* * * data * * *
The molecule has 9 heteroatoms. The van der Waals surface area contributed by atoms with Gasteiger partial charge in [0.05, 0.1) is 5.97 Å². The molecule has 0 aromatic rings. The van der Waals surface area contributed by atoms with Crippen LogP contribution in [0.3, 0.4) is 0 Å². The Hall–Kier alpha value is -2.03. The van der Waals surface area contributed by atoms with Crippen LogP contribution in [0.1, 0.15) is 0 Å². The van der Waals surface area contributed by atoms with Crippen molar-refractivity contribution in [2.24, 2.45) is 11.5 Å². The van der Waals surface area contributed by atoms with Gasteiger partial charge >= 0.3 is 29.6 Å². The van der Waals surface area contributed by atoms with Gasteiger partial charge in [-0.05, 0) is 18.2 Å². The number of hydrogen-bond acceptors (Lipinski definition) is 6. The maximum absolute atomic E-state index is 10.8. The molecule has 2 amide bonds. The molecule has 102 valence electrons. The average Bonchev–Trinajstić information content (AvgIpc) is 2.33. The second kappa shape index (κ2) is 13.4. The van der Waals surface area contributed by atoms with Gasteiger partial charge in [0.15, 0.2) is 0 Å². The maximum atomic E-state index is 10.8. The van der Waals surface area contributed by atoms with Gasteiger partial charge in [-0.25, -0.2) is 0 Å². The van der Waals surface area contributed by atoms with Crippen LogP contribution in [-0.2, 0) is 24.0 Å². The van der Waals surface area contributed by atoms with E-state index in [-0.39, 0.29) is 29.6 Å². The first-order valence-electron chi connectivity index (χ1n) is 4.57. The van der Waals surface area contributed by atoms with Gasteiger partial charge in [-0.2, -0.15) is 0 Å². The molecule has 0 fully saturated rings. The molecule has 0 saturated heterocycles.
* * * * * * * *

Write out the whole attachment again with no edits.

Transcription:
The molecule has 9 heteroatoms. The van der Waals surface area contributed by atoms with Gasteiger partial charge in [0.05, 0.1) is 5.97 Å². The molecule has 0 aromatic rings. The van der Waals surface area contributed by atoms with Crippen LogP contribution in [0.3, 0.4) is 0 Å². The Hall–Kier alpha value is -2.03. The van der Waals surface area contributed by atoms with Crippen LogP contribution in [0.1, 0.15) is 0 Å². The van der Waals surface area contributed by atoms with Crippen molar-refractivity contribution in [2.24, 2.45) is 11.5 Å². The van der Waals surface area contributed by atoms with Gasteiger partial charge >= 0.3 is 29.6 Å². The van der Waals surface area contributed by atoms with Gasteiger partial charge in [-0.05, 0) is 18.2 Å². The number of hydrogen-bond acceptors (Lipinski definition) is 6. The maximum absolute atomic E-state index is 10.8. The molecule has 2 amide bonds. The molecule has 102 valence electrons. The average Bonchev–Trinajstić information content (AvgIpc) is 2.33. The second kappa shape index (κ2) is 13.4. The van der Waals surface area contributed by atoms with Gasteiger partial charge in [0.15, 0.2) is 0 Å². The maximum atomic E-state index is 10.8. The van der Waals surface area contributed by atoms with Gasteiger partial charge in [-0.25, -0.2) is 0 Å². The van der Waals surface area contributed by atoms with Crippen LogP contribution in [-0.2, 0) is 24.0 Å². The van der Waals surface area contributed by atoms with E-state index in [-0.39, 0.29) is 29.6 Å². The first-order valence-electron chi connectivity index (χ1n) is 4.57. The van der Waals surface area contributed by atoms with Gasteiger partial charge in [-0.2, -0.15) is 0 Å². The molecule has 0 fully saturated rings. The molecule has 0 saturated heterocycles.